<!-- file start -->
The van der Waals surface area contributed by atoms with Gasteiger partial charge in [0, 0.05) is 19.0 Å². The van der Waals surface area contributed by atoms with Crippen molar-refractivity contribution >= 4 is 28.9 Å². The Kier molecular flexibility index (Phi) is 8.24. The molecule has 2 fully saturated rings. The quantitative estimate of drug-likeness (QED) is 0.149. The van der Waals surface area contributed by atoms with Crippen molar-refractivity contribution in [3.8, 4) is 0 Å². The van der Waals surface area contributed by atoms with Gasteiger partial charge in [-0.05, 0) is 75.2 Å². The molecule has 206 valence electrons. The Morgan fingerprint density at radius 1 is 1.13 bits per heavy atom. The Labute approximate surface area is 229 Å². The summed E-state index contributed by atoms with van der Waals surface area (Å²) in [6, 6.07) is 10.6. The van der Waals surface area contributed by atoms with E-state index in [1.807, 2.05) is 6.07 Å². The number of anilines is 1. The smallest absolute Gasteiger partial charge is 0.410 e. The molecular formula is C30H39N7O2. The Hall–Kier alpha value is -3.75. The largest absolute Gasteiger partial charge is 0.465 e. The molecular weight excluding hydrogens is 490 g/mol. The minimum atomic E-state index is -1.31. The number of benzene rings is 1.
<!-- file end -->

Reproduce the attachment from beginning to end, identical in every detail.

The van der Waals surface area contributed by atoms with Gasteiger partial charge in [0, 0.05) is 19.0 Å². The van der Waals surface area contributed by atoms with Crippen molar-refractivity contribution >= 4 is 28.9 Å². The Kier molecular flexibility index (Phi) is 8.24. The molecule has 2 fully saturated rings. The quantitative estimate of drug-likeness (QED) is 0.149. The van der Waals surface area contributed by atoms with Crippen molar-refractivity contribution in [3.8, 4) is 0 Å². The van der Waals surface area contributed by atoms with Gasteiger partial charge in [-0.05, 0) is 75.2 Å². The molecule has 206 valence electrons. The Morgan fingerprint density at radius 1 is 1.13 bits per heavy atom. The Labute approximate surface area is 229 Å². The summed E-state index contributed by atoms with van der Waals surface area (Å²) in [6, 6.07) is 10.6. The van der Waals surface area contributed by atoms with E-state index in [1.807, 2.05) is 6.07 Å². The number of anilines is 1. The smallest absolute Gasteiger partial charge is 0.410 e. The molecular formula is C30H39N7O2. The Hall–Kier alpha value is -3.75. The largest absolute Gasteiger partial charge is 0.465 e. The molecular weight excluding hydrogens is 490 g/mol. The minimum atomic E-state index is -1.31. The number of benzene rings is 1.